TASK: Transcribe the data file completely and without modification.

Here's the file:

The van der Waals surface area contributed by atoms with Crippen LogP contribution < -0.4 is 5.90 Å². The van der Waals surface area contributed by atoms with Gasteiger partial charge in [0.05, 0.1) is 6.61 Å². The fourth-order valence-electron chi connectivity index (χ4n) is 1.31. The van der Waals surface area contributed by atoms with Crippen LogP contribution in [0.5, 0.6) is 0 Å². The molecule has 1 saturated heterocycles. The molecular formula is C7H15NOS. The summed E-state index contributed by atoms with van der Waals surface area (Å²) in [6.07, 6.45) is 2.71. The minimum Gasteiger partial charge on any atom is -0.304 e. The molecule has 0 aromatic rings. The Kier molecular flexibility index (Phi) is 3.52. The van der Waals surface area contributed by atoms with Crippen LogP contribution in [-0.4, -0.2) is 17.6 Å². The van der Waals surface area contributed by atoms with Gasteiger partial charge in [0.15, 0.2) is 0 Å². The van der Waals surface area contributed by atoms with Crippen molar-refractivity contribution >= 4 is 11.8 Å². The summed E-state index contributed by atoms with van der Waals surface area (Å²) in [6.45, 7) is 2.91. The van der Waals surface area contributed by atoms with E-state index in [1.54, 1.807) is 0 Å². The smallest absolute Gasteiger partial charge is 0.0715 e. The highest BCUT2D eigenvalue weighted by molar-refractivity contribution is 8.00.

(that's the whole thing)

The van der Waals surface area contributed by atoms with Crippen LogP contribution < -0.4 is 5.90 Å². The van der Waals surface area contributed by atoms with Gasteiger partial charge in [0.05, 0.1) is 6.61 Å². The fourth-order valence-electron chi connectivity index (χ4n) is 1.31. The van der Waals surface area contributed by atoms with Crippen LogP contribution in [0.5, 0.6) is 0 Å². The molecule has 1 saturated heterocycles. The molecular formula is C7H15NOS. The summed E-state index contributed by atoms with van der Waals surface area (Å²) in [6.07, 6.45) is 2.71. The minimum Gasteiger partial charge on any atom is -0.304 e. The molecule has 0 aromatic rings. The Kier molecular flexibility index (Phi) is 3.52. The van der Waals surface area contributed by atoms with Crippen LogP contribution in [-0.4, -0.2) is 17.6 Å². The van der Waals surface area contributed by atoms with Gasteiger partial charge in [0.15, 0.2) is 0 Å². The van der Waals surface area contributed by atoms with Crippen molar-refractivity contribution >= 4 is 11.8 Å². The summed E-state index contributed by atoms with van der Waals surface area (Å²) in [6.45, 7) is 2.91. The van der Waals surface area contributed by atoms with E-state index in [1.54, 1.807) is 0 Å². The smallest absolute Gasteiger partial charge is 0.0715 e. The highest BCUT2D eigenvalue weighted by molar-refractivity contribution is 8.00.